Editor's Note: In part 1 of his account of his knee replacement surgery, knee replacement specialist Ira H. Kirschenbaum, MD, chairman of the Department of Orthopedics at Bronx-Lebanon Hospital Center, Bronx, New York, described his experience as a patient up to and including his procedure. Here, in part 2, Dr Kirschenbaum discusses postoperative pain management, including the effectiveness of the multimodal pain management techniques his surgeon prescribed, his need for opioid medication; and the physical aspects of his recovery.
Tired but Good
August 25, 2016
This is postoperative day 3. This has been a good day so far. My pain ranges from a best of 1 to a worst of 3 out of 10 on a visual pain scale. I haven't taken anything but Tylenol® and Aleve® all day. I'm able to stand up pretty nicely for a patient who has had his left knee replaced. I'm a bit surprised, actually. I have always thought that my patients would have been in worse shape by this time in terms of pain, but we've been pretty aggressive with the multimodal pain medicines and ice. It's working.
Last night was the last time I took any narcotics. I only took 10 mg of oxycodone at about 9 PM. I ended up waking up at 2:30 AM with a little bit of discomfort that was well controlled with two Tylenol. That's my pain story.
My knee function is quite good. I'm walking a bit better. I have a knee exercise that I'll be doing more of today. I do get tired a lot sooner than I would have expected. After walking around a lot this morning, I found myself very tired by 10:30 AM. I think a lot of my body energy is being directed toward my knee to heal it, so the rest of my body becomes correspondingly tired.
I'm not getting dizzy or having any imbalance while walking, but I am aware that when I'm starting to get a little tired, I need to sit or lay down and rest. I took a nap this morning for about an hour and a half, something I don't usually do. The key is to be sensitized to my degree of tiredness, keep the fluids going, and keep the multimodal pain medications going. Other than that, it's been a good day.
The Real World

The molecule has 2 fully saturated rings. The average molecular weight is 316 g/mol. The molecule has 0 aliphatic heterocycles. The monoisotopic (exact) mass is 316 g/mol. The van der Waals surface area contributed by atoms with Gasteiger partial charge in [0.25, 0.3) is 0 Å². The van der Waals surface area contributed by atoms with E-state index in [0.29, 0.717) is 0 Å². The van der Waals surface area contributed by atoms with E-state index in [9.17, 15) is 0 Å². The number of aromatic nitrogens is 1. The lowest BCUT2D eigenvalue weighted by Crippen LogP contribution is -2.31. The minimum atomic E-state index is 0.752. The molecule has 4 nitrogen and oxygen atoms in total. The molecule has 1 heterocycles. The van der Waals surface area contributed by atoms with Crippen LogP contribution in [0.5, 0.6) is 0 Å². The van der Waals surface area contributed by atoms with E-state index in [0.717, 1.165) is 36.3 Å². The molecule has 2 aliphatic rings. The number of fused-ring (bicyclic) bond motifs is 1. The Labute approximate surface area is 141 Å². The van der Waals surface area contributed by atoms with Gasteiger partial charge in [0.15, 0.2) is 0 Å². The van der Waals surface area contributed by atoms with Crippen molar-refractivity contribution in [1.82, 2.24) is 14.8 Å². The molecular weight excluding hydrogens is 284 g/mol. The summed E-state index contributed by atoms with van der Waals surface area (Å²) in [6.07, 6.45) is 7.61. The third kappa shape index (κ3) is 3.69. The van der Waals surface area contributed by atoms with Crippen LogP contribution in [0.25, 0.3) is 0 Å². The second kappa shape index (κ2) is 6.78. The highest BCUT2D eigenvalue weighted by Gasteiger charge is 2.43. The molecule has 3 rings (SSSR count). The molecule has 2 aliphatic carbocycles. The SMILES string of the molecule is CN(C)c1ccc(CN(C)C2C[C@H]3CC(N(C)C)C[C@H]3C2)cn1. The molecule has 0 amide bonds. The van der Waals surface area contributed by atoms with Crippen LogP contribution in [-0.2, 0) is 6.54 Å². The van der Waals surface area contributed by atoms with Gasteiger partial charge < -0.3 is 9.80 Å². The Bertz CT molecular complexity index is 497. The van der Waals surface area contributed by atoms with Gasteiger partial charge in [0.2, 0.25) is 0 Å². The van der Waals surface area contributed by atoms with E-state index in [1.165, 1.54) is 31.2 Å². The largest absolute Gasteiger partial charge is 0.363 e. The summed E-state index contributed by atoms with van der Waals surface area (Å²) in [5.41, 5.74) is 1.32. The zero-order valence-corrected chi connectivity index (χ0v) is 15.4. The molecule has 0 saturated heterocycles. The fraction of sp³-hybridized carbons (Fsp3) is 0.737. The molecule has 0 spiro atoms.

August 26, 2016
Woke up on this fourth day after surgery feeling remarkably well. Some generalized soreness, but I was able to move my knee to 103 degrees. How do I know? Measuring a joint is done with a goniometer. And yes, there is a smartphone app for that.
Today I advanced to a cane. I had been using a walker. A cane felt more natural, and since I did some quadriceps exercises yesterday, my quadriceps strength is improving. As I was instructed in my physical therapy session before the operation, I gripped the cane in my right hand, the hand opposite my new knee, and carefully started walking. I was pumped. I managed to get my clothes on (regular clothes, by the way), climbed into a car (as a passenger), and went out into the real world.
Getting into the car was not hard. I decided to sit in the back seat. I went over to my friend's business office and hung out for a couple of hours. Had lunch, worked on the computer, made some phone calls. As I mentioned yesterday, after major surgery, this kind of mental effort tires you out. My advice to patients is this: Whatever discomfort, pain, or fear you experience in the first few days, have faith that it will subside in a short while.
Thinking About Pain
August 27, 2016
It is now Saturday, the fifth day after my surgery. I am well past the time when most patients and surgeons conventionally feel that patients experience the most pain. I now have minor discomfort only.